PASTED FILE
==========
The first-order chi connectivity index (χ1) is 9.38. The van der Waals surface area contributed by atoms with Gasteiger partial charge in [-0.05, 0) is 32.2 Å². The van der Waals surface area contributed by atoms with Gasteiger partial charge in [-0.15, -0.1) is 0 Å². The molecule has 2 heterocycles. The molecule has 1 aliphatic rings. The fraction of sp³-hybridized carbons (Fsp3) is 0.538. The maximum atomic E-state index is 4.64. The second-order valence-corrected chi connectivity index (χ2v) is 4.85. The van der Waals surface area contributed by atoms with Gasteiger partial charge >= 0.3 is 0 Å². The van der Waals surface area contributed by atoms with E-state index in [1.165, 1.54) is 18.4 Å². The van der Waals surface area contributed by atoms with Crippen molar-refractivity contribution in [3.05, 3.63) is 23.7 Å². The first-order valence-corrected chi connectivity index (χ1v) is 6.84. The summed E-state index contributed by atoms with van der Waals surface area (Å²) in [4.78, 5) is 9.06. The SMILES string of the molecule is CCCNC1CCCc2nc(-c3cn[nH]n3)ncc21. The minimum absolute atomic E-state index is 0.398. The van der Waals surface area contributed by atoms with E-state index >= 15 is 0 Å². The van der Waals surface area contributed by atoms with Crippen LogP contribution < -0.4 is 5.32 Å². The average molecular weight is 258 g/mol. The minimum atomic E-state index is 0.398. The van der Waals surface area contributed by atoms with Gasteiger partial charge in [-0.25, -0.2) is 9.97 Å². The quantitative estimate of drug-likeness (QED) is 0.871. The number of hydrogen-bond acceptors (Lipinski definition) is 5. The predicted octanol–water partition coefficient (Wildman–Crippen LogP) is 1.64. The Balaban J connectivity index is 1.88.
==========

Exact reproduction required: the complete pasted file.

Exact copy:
The first-order chi connectivity index (χ1) is 9.38. The van der Waals surface area contributed by atoms with Gasteiger partial charge in [-0.05, 0) is 32.2 Å². The van der Waals surface area contributed by atoms with Gasteiger partial charge in [-0.15, -0.1) is 0 Å². The molecule has 2 heterocycles. The molecule has 1 aliphatic rings. The fraction of sp³-hybridized carbons (Fsp3) is 0.538. The maximum atomic E-state index is 4.64. The second-order valence-corrected chi connectivity index (χ2v) is 4.85. The van der Waals surface area contributed by atoms with Gasteiger partial charge >= 0.3 is 0 Å². The van der Waals surface area contributed by atoms with E-state index in [1.165, 1.54) is 18.4 Å². The van der Waals surface area contributed by atoms with Crippen molar-refractivity contribution in [3.05, 3.63) is 23.7 Å². The first-order valence-corrected chi connectivity index (χ1v) is 6.84. The summed E-state index contributed by atoms with van der Waals surface area (Å²) in [4.78, 5) is 9.06. The SMILES string of the molecule is CCCNC1CCCc2nc(-c3cn[nH]n3)ncc21. The minimum absolute atomic E-state index is 0.398. The van der Waals surface area contributed by atoms with E-state index >= 15 is 0 Å². The van der Waals surface area contributed by atoms with Crippen LogP contribution < -0.4 is 5.32 Å². The average molecular weight is 258 g/mol. The minimum atomic E-state index is 0.398. The van der Waals surface area contributed by atoms with Gasteiger partial charge in [-0.25, -0.2) is 9.97 Å². The quantitative estimate of drug-likeness (QED) is 0.871. The number of hydrogen-bond acceptors (Lipinski definition) is 5. The predicted octanol–water partition coefficient (Wildman–Crippen LogP) is 1.64. The Balaban J connectivity index is 1.88.